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Eric Prebys, FNAL

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USPAS, Knoxville, TN, January 20-31, 2014 Lecture 12 - Coupled Resonances 2 Equations of motion Define uncoupled frequencies: Try a solution of he form: Multiply the top by the bottom:

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USPAS, Knoxville, TN, January 20-31, 2014 Lecture 12 - Coupled Resonances 3 Weak Coupling Degenerate Case: Resonance splitting

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i.e. ω 2 are the eigenvalues of M and (a,b) are the linear combinations of x and y which undergo simple harmonic motion. USPAS, Knoxville, TN, January 20-31, 2014 Lecture 12 - Coupled Resonances 4 General coupled equationGeneral solution

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USPAS, Knoxville, TN, January 20-31, 2014 Lecture 12 - Coupled Resonances 5 Introduce skew-quadrupole term Planes coupled x and y motion not independent General Transfer Matrix Normal Quad

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USPAS, Knoxville, TN, January 20-31, 2014 Lecture 12 - Coupled Resonances 6 Skew quad So the transfer matrix for a skew quad would be: For a normal quad rotated by ϕ it would be (homework)

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USPAS, Knoxville, TN, January 20-31, 2014 Lecture 12 - Coupled Resonances 7 In Floquet Coordinate (lecture 10) Motion given by

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USPAS, Knoxville, TN, January 20-31, 2014 Lecture 12 - Coupled Resonances 8

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USPAS, Knoxville, TN, January 20-31, 2014 Lecture 12 - Coupled Resonances 9 Assume one perturbation per turn. Evolution of amplitude Evolution of phase

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USPAS, Knoxville, TN, January 20-31, 2014 Lecture 12 - Coupled Resonances 10 Recall

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USPAS, Knoxville, TN, January 20-31, 2014 Lecture 12 - Coupled Resonances 11 Focus on case when The sum terms will oscillate quickly, so we focus in the difference terms Note that Sum of emittances in transverse planes stays constant!

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USPAS, Knoxville, TN, January 20-31, 2014 Lecture 12 - Coupled Resonances 12 Transform into a rotating frameIn one (unperturbed) rotation Equations Become

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USPAS, Knoxville, TN, January 20-31, 2014 Lecture 12 - Coupled Resonances 13 Try Hey, this (finally!) looks like simple coupled harmonic motion

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USPAS, Knoxville, TN, January 20-31, 2014 Lecture 12 - Coupled Resonances 14 Rearrange Apply usual coupled oscillation formalism. Define normal modes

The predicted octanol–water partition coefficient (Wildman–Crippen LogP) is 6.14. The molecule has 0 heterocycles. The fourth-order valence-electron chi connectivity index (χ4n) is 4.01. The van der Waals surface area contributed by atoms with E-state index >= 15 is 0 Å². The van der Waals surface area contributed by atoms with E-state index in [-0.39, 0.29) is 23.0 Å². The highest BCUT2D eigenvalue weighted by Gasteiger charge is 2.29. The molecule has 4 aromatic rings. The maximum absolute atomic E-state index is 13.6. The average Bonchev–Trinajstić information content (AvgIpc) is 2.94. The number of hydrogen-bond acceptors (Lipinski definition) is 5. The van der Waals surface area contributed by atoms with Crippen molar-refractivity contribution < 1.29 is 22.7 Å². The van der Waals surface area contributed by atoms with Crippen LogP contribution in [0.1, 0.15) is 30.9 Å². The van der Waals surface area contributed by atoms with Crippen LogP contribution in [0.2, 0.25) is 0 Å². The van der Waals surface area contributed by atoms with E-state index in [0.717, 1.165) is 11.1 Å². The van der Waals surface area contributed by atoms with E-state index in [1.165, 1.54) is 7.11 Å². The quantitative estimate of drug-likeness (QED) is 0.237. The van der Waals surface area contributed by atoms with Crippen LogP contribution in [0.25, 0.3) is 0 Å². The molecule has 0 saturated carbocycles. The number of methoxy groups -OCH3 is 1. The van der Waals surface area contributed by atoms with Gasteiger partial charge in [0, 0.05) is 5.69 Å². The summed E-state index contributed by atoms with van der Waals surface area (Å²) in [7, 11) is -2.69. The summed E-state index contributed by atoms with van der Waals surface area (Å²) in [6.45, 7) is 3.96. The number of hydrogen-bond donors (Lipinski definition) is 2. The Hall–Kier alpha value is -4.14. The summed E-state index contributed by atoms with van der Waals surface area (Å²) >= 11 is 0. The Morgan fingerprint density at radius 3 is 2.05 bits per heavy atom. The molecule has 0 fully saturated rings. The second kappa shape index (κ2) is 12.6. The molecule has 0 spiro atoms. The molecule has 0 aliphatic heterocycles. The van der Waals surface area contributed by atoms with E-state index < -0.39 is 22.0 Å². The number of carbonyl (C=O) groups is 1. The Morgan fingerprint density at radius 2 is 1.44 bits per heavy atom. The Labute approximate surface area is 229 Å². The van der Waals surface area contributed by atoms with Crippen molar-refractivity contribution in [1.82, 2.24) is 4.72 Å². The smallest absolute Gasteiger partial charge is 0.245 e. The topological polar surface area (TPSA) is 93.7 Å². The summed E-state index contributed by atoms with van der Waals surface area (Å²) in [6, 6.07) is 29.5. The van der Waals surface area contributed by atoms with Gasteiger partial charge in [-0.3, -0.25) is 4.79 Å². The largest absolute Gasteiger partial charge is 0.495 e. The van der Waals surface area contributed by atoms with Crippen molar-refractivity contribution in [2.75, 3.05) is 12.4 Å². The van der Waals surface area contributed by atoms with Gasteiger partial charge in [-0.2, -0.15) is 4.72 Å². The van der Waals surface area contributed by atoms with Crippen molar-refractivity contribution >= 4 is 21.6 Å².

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USPAS, Knoxville, TN, January 20-31, 2014 Lecture 12 - Coupled Resonances 15 SolutionsSolve for eigenvalues of M Recall

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USPAS, Knoxville, TN, January 20-31, 2014 Lecture 12 - Coupled Resonances 16 If there’s no coupling, then If there’s coupling, then there will always be a tune split

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USPAS, Knoxville, TN, January 20-31, 2014 Lecture 12 - Coupled Resonances 17 The normal modes are given by (homework) Restrict ourselves to u ±0 real Emmittance oscillates between planes. Period = turns

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USPAS, Knoxville, TN, January 20-31, 2014 Lecture 12 - Coupled Resonances 18 Returning to the original equations, but examining the sum terms Same sign! Following the same math as before, we get In other words, emittances can grow in both planes simultaneously.

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USPAS, Knoxville, TN, January 20-31, 2014 Lecture 12 - Coupled Resonances 19 We won’t re-do the entire analysis for the sum resonances, but we find that the eigenmodes are integer “Stop band width”. The stronger the coupling, the further away you have to keep the tune from a sum resonance.

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USPAS, Knoxville, TN, January 20-31, 2014 Lecture 12 - Coupled Resonances 20 Although we won’t derive it in detail, it’s clear that if motion is coupled, we can analyze the system in terms of the normal coordinates, and repeat the analysis in the last chapter. In this case, the normal tunes will be linear combinations of the tunes in the two planes, and so the general condition for resonance becomes. This appears as a set of crossing lines in the nx,ny “tune space”. The width of individual lines depends on the details of the machine, and one tries to pick a “working point” to avoid the strongest resonances.

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